March 5, 2023
A month of practice
First off, I was surprised by how difficult it was to incorporate experiments and new approaches on a weekly basis. So…...that was a bit ambitious on my part. Second, I was glad to hear that nearly everybody is happy with their practice routines and their progress.
I think everybody can benefit from examining their practice habits and thinking about ways to make the process easier and more rewarding. Please take a few minutes to read through the list below. Some of the ideas are from families in the studio and some are from the parent panel at the last PMTA meeting.
Before I get to the list of ideas, however, I want to make one point first. Some parents feel that asking a child to practice will "suck the fun" out of playing the piano. While I do agree that the way the message is communicated is impactful, I disagree with the thought itself.
Practicing and developing competency is the path to having fun at the piano. If you aren’t good at something, it is more likely to be frustrating, unsatisfying, and unrewarding. Fun is when you sense you’re getting better at something and when you can manifest an idea from your head into something real coming out of the piano. It’s almost magical. We, the adults, understand this. We know that effort leads to achievement. But our young learners need our encouragement - as well as guidance on structure and habits - to get them to experience that for themselves.
So once again, practice is actually the path to fun. Now, the ideas...
How to make practice less of a chore/argument:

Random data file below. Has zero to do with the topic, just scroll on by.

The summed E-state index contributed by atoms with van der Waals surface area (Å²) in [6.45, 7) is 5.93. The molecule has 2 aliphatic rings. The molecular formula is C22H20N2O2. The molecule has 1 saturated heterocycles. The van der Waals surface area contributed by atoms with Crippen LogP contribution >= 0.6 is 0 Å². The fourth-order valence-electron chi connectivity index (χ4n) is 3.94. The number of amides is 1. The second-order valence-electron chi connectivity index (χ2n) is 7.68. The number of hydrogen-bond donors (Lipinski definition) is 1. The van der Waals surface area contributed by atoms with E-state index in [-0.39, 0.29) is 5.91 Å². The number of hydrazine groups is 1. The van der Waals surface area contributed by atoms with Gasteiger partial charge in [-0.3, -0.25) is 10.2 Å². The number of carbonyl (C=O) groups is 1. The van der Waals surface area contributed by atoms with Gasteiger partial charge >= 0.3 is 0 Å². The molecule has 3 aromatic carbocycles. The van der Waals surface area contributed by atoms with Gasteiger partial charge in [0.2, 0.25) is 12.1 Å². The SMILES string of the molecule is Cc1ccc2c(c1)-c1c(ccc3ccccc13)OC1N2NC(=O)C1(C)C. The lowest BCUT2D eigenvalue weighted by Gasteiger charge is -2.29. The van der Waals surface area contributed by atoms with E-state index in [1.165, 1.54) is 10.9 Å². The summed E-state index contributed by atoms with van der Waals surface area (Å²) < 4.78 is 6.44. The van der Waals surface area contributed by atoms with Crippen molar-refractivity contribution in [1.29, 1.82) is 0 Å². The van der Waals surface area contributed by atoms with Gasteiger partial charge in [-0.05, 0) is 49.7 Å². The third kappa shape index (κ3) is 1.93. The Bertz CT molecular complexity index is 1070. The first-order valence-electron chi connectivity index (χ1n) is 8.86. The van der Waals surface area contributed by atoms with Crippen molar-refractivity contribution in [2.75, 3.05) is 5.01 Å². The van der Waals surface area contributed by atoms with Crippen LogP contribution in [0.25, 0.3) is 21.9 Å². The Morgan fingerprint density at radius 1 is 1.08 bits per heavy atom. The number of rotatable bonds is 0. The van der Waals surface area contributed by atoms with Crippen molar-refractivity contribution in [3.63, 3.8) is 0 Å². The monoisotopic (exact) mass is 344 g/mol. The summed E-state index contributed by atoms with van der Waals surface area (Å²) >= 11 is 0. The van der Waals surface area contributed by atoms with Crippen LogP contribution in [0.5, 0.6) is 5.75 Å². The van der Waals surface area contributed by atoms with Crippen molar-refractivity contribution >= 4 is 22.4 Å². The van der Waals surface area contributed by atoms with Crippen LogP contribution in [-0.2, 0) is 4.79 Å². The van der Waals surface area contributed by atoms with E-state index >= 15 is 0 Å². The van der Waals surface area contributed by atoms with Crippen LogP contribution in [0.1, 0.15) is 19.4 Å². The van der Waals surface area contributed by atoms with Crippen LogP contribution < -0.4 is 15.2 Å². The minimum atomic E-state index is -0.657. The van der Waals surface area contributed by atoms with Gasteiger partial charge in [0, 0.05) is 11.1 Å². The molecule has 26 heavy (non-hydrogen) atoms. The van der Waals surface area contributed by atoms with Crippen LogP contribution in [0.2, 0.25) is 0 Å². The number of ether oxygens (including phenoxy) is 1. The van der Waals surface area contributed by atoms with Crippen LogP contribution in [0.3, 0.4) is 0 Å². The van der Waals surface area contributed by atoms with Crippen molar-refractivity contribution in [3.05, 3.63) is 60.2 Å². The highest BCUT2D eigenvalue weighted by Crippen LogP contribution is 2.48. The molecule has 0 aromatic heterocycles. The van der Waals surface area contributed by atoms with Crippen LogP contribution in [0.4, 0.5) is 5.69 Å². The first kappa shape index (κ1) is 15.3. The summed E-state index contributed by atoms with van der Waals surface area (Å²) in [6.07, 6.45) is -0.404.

- Make it a part of the daily routine. The things we do every day are less likely to stand out as something to push back against.
- As an extension to #1– change your demands. If your child is actually getting to the piano everyday, then give them the freedom to mess around sometimes. Not all practice sessions need to be 100% on point. Playing the piano is also a source of imagination and creation. Make sure the homework gets practiced at least 3 times per week; the rest of the time at the piano can be ‘player’s choice’. (Alter the ratio as needed.)
- Reduce other enticing activities going on around the student who is trying to practice (e.g. a sibling watching TV or an open window with visible kids playing outside)
- View piano like math and teeth brushing. Just because you’re not in the mood for math today, or you don’t want to brush your teeth, does not mean that you stop doing them.
How to fit practice into a busy day:
- Try practicing before school so it can’t conflict with after-school sports and activities. (This is what I did for 6 years growing up. I practiced from 6:00-6:30am every morning except Sundays. The last person to wake woke up at 6am, so that's when the practice started. And no, this person - my little sister - did not especially love hearing the piano 30 seconds after her alarm went off. but we both survived.)
- If possible, place the piano near the kitchen so the student can practice while dinner prep is underway.
- Talk about piano lessons as performance. ‘We practice during the week because we need to be ready to perform at our lesson.”
- Ask your child to teach you. Kids love to show adults how to do things, and it’s a great way to spot gaps in their understanding.(Thanks Emma & Danielle for this great idea!)
I hope you found something helpful from the above lists. If you have any questions or feel like you could use more specific guidance, please don’t hesitate to reach out!